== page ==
Ericsson hopes to ease adoption through a software product called Cloud Link, allowing the cloud RAN to work in tandem with more traditional technology. "Operators can take something with a totally new technology and still connect it to the existing network and we call that bluefield," says Narvinger. "It is not like they have to take all the equipment they have bought from us over the years and throw that out of the window." Around 7 million radios it has already deployed could be used with the new cloud RAN products, Ericsson estimates.
Want to know more about 5G? Check out our dedicated 5G content channel here on Light Reading.
Nevertheless, another issue for Ericsson is that customers will have to wait until the second half of next year before midband cloud RAN is ready – an unusually long gap between a product announcement and the date of general availability. That could suit Intel's silicon roadmap and its introduction of even more capable processors under the Sapphire Rapids and Granite Rapids codenames.
Heavy Reading's Brown says this long lead time indicates Ericsson feels the need to put down a marker and make a public commitment on 5G virtualized RAN to counter competitors. But his medium-term view is that it will not leave Ericsson far behind its challengers. "Ericsson is proposing a relatively complete system," he says, citing the Cloud Link feature for interoperability with existing Ericsson deployments.
Another example is the work Ericsson is doing to optimize the cloud RAN architecture itself. "The company expects to optimize how fronthaul and the edge cloud infrastructure interwork," says Brown. "This is important for workload scaling and, in time, could see fronthaul integrated with the edge data center switching."
Virtualized, but not yet open
The deal with Intel is bound to be assessed in the context of open RAN, an initiative that aims to scrap any proprietary use of interfaces so that operators can build truly multivendor networks. An open fronthaul interface, for example, would allow Ericsson's baseband software, running on Intel's hardware, to be used in conjunction with another supplier's radios. Ericsson is stopping short of that for now.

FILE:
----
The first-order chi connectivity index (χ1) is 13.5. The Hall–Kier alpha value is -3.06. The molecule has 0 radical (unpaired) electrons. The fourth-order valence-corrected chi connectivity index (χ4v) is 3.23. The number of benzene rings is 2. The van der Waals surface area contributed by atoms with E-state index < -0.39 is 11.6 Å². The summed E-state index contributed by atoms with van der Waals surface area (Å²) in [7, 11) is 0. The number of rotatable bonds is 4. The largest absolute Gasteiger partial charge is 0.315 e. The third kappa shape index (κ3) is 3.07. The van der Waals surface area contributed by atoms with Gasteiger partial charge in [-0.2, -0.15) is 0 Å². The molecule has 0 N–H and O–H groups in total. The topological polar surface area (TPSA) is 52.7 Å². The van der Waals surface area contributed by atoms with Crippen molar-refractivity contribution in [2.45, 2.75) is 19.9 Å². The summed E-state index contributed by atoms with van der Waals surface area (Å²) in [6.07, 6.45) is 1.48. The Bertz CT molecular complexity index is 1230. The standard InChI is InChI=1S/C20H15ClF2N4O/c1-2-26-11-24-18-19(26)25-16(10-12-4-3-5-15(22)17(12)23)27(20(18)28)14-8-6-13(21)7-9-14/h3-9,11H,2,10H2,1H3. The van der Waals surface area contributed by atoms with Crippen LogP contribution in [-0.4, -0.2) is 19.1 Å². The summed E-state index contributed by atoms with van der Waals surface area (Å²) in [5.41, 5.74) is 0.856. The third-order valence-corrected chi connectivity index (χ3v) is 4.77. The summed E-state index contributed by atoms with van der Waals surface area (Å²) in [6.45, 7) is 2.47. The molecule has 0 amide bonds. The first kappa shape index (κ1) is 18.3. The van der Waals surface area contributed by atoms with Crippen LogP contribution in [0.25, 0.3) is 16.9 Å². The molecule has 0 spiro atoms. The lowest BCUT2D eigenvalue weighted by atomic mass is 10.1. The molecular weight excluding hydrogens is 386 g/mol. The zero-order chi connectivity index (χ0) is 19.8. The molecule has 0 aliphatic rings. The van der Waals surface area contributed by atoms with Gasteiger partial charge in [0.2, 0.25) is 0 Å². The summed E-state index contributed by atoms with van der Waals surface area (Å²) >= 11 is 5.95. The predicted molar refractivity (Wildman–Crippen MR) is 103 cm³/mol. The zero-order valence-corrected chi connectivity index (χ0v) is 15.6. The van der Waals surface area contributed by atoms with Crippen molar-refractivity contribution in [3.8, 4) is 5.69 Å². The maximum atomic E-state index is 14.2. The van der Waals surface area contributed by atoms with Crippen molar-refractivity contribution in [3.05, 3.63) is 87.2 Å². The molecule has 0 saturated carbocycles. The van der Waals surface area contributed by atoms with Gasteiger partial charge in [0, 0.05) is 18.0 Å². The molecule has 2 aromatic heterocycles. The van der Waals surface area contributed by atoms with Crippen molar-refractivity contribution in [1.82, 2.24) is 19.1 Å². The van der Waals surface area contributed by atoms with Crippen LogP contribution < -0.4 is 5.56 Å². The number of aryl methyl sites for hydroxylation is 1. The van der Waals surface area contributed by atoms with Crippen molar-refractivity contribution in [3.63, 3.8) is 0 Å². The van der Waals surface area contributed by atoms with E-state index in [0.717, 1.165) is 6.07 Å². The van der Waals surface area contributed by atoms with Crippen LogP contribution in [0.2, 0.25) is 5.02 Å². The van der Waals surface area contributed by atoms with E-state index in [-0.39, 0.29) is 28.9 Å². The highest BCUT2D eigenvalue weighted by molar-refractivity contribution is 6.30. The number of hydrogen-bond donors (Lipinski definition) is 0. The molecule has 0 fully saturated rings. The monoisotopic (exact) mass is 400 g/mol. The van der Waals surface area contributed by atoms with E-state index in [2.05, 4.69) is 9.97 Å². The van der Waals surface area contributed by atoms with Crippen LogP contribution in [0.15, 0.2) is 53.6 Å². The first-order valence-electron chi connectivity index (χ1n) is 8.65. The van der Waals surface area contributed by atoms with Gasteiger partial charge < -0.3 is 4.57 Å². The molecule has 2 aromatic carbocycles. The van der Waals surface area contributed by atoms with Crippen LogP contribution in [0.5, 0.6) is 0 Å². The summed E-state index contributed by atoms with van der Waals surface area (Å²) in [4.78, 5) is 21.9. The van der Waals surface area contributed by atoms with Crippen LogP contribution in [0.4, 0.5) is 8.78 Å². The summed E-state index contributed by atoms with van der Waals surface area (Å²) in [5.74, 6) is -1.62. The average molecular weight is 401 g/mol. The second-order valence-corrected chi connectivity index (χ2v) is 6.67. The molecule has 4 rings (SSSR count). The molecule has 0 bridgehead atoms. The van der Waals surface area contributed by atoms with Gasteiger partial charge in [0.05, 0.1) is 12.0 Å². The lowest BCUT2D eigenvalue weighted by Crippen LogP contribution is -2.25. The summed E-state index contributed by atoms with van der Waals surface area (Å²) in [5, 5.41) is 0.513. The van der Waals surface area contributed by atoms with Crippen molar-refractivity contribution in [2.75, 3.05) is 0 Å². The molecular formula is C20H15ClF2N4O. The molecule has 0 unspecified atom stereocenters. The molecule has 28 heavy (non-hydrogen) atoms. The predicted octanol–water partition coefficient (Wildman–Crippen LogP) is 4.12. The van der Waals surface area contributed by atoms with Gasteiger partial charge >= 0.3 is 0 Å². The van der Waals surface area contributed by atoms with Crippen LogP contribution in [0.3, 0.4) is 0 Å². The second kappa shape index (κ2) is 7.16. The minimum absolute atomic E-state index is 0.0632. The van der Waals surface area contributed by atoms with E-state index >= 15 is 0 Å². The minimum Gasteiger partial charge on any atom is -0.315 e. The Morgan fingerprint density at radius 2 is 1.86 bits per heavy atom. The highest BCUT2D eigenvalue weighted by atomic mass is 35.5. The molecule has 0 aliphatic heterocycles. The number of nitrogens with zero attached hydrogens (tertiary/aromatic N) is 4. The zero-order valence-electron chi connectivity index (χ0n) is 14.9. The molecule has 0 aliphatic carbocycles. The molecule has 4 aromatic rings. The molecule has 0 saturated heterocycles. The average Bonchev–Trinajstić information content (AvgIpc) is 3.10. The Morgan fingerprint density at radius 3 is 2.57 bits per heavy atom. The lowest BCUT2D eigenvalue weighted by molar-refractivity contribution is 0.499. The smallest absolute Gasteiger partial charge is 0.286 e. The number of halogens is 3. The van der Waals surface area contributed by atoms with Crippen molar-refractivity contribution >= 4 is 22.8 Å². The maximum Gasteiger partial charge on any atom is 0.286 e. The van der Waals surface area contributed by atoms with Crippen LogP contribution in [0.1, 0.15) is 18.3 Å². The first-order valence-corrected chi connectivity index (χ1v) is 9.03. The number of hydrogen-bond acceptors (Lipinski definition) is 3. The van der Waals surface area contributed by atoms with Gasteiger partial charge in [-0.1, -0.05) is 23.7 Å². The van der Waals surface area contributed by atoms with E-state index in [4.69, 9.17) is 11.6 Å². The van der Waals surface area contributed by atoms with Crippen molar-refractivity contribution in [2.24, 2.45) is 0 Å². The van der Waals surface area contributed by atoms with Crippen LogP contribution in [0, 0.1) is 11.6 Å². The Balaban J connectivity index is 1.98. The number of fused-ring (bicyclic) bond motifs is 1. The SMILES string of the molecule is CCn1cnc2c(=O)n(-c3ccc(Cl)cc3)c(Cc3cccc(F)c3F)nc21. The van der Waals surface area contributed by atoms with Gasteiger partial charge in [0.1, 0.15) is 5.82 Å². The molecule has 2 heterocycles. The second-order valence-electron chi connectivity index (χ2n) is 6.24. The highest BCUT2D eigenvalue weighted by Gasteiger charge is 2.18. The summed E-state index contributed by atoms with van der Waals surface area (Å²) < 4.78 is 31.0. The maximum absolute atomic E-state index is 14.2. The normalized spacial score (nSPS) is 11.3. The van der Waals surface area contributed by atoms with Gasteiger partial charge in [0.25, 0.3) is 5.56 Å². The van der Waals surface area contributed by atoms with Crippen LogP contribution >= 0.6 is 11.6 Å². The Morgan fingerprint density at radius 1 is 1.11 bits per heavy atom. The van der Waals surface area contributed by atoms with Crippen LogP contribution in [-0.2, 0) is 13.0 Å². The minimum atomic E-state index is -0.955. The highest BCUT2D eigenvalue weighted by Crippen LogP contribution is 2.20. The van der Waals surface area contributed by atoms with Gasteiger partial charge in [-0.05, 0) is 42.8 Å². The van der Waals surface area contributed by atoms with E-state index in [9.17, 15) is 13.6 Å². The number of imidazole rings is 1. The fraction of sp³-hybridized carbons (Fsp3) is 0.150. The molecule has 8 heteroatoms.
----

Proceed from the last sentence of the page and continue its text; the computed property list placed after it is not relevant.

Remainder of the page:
"Everyone agrees that an important first step is to go to cloud and virtualization and that is what we are enabling," says Narvinger. "We are using the same interface that we have in purpose-built and that is why we can have this Cloud Link working. Then we will see over time what happens with open fronthaul."
Even so, Intel is not the only hardware company that stands to benefit from the launch of Ericsson's cloud RAN products. HPE has already been named as a maker of servers that will incorporate Intel's processors in the Ericsson network. "In the end, we see that our customers will procure the servers independently of us," says Narvinger. "That is disaggregation of hardware and software and that is a major technology shift."
By contrast, there is no commercial role yet for Nvidia, a designer of graphical processing units (GPUs) that was first named as a cloud RAN partner in October 2019. Narvinger insists the goal is to ensure products can eventually work on any platform in any cloud. "We have built a cloud RAN solution that we see as agnostic," he says. "You are not going to be able to support all platforms from day one."
Short of current alternative server platforms that use Arm-based processors or GPUs, Intel and x86 still look like the main beneficiaries of RAN virtualization.
This week's update should not be a massive surprise, important though it is. Ericsson had first promised cloud RAN products for midband deployments in October last year as a follow-up to the less-demanding low-band cloud RAN systems coming later in 2021.
"It is under-appreciated that Ericsson has been close to virtual RAN and open RAN for a long time," says Brown. "They have consistently said that if this turns out to be the best way to build a RAN, they will do it." Intel will be delighted.